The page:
Asian stocks eased on Monday with financial shares extending their slide as persistent credit worries offset a positive U.S. employment report, which showed twice as many jobs as expected were added last month.

Investors scurried to the relative safety of government bonds, driving yields lower, and pinned the dollar near a record low versus the euro on worries about losses at big U.S. financial firms.

U.S. banking giant Citigroup said it may suffer an $11 billion write-down for subprime losses and that its Chairman and Chief Executive Charles Prince had resigned.

That is why the market is very dubious today. Everyone is focusing on what is going to happen to Citigroup tonight (in U.S. trade), said Juliana Roadley, market analyst at CommSec in Sydney.

The announcement came just five days after Merrill Lynch ousted its own chief executive, Stanley O'Neal, following an $8.4 billion write-down.

Both gold and oil took a breather after their recent surges, with bullion trading near $800 an ounce, just off Friday's peak of $807.70. U.S. crude was at $95.03 a barrel, within sight of a record high $96.24 set on Thursday.

At 0223 GMT, Tokyo's Nikkei average had fallen 0.9 percent while MSCI's measure of other Asia Pacific stocks declined 0.4 percent.

The MSCI index slipped 0.7 percent last week after losing grip of a record high set on November 1 following a widely expected U.S. interest rate cut.

Hong Kong's Hang Seng Index was among the biggest losers in the region, shedding nearly 1 percent, further pressured by expectations of a delay to a highly anticipated plan to will allow mainland investors to trade directly in the city's stocks.

Chinese Premier Wen Jiabao told reporters during a trip to Uzbekistan that China needed new laws to regulate the outflow of funds to avoid a sudden shock to its stock market.


Investors continued to sell financials on worries that banks may face further losses from exposure to U.S. subprime mortgage-related assets.

Japan's top bank Mitsubishi UFJ, Australia's newly listed Macquarie Group and South Korea's Kookmin Bank all fell more than 2 percent.

MSCI's index of financial stocks in the region slid 0.8 percent, outpacing declines in the wider market.

Adding to the gloom were concerns about Pakistan, which is bracing for protests against emergency rule.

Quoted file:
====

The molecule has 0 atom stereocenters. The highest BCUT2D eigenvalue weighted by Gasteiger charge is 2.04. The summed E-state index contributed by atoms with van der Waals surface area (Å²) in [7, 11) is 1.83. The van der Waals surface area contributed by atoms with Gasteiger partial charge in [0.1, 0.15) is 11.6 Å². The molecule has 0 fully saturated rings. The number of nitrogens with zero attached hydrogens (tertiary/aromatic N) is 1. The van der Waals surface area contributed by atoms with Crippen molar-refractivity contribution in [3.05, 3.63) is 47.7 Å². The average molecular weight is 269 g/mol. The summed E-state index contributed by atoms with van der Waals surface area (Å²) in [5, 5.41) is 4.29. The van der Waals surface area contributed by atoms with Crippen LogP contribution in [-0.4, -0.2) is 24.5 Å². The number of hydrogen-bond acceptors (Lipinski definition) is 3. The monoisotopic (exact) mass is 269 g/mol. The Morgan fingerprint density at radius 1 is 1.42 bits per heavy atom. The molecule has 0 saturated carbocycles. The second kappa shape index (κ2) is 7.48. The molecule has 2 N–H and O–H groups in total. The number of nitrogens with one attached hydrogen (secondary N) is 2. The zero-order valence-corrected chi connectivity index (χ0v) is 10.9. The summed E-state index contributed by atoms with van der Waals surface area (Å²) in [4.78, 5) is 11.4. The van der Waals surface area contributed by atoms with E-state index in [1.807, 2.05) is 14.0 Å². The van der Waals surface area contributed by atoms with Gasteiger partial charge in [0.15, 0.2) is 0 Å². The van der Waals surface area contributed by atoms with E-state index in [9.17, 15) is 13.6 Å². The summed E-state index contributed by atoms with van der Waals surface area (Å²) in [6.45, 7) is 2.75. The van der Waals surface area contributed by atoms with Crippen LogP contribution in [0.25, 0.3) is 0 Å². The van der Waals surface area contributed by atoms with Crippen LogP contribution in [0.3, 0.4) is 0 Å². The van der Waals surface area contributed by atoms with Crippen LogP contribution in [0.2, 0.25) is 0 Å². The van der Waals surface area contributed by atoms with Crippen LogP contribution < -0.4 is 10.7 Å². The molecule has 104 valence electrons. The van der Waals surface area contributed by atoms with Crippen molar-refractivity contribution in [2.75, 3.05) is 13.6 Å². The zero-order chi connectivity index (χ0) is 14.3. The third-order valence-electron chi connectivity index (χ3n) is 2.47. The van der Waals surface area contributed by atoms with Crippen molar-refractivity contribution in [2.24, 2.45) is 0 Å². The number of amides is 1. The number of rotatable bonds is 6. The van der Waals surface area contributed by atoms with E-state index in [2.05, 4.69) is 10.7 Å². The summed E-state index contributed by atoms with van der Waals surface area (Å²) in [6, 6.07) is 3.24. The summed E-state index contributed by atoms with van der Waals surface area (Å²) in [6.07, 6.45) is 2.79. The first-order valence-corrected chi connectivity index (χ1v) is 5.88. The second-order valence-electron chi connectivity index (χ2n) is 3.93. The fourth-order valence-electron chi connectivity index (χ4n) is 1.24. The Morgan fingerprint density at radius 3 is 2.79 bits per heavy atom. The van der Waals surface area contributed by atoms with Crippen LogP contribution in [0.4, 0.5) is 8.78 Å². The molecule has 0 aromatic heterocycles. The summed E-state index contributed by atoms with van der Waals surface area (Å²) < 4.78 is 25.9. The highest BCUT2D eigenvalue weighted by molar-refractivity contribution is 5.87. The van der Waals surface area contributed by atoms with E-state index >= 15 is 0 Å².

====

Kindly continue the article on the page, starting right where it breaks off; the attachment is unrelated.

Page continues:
But bucking the weaker trend, energy firms shone as investors bet that high crude oil prices will boost their profits.

INPEX Holdings climbed 2.4 percent, Australia's Woodside Petroleum gained 0.9 percent and Santos added 3.2 percent.

Shares in PetroChina, the world's second-largest oil producer, made a booming debut in the Shanghai stock exchange, tripling in value to 48.62 yuan at one stage. It's Hong Kong-listed shares, however, eased 0.7 percent.

Citigroup also made a positive debut on the Tokyo Stock Exchange despite the write-down, rising about 5 percent.

On Wall Street, stocks eked out a small gain on Friday following the jobs data, pushing the blue-chip Dow and technology-laden Nasdaq Composite Index modestly higher.

The U.S. Labor Department said the world's biggest economy added 166,000 non-farm jobs in October.


The dollar wallowed near record lows versus the euro and a basket of currencies despite the upbeat jobs data as investors took their cue from losses in major U.S. financial firms, struggling from the credit market problems.

The euro traded at $1.4506, keeping sight of a record high near $1.4530 set on Friday and was at 166.28 yen, within the range of 165 to 167 yen seen in the last few sessions.

Against the yen, the dollar bought 114.63 yen, slipping from near 115 yen in late New York trade on Friday.

The market is looking for some kind of a trigger to accelerate the dollar's fall, so it is not paying much attention to economic data, said a senior trader at a big Japanese trading house.

Safe-haven Japanese government bonds (JGBs) benefited from the flight to safety. The yield on the benchmark 10-year JGB eased 2 basis points to one-week lows of 1.565 percent.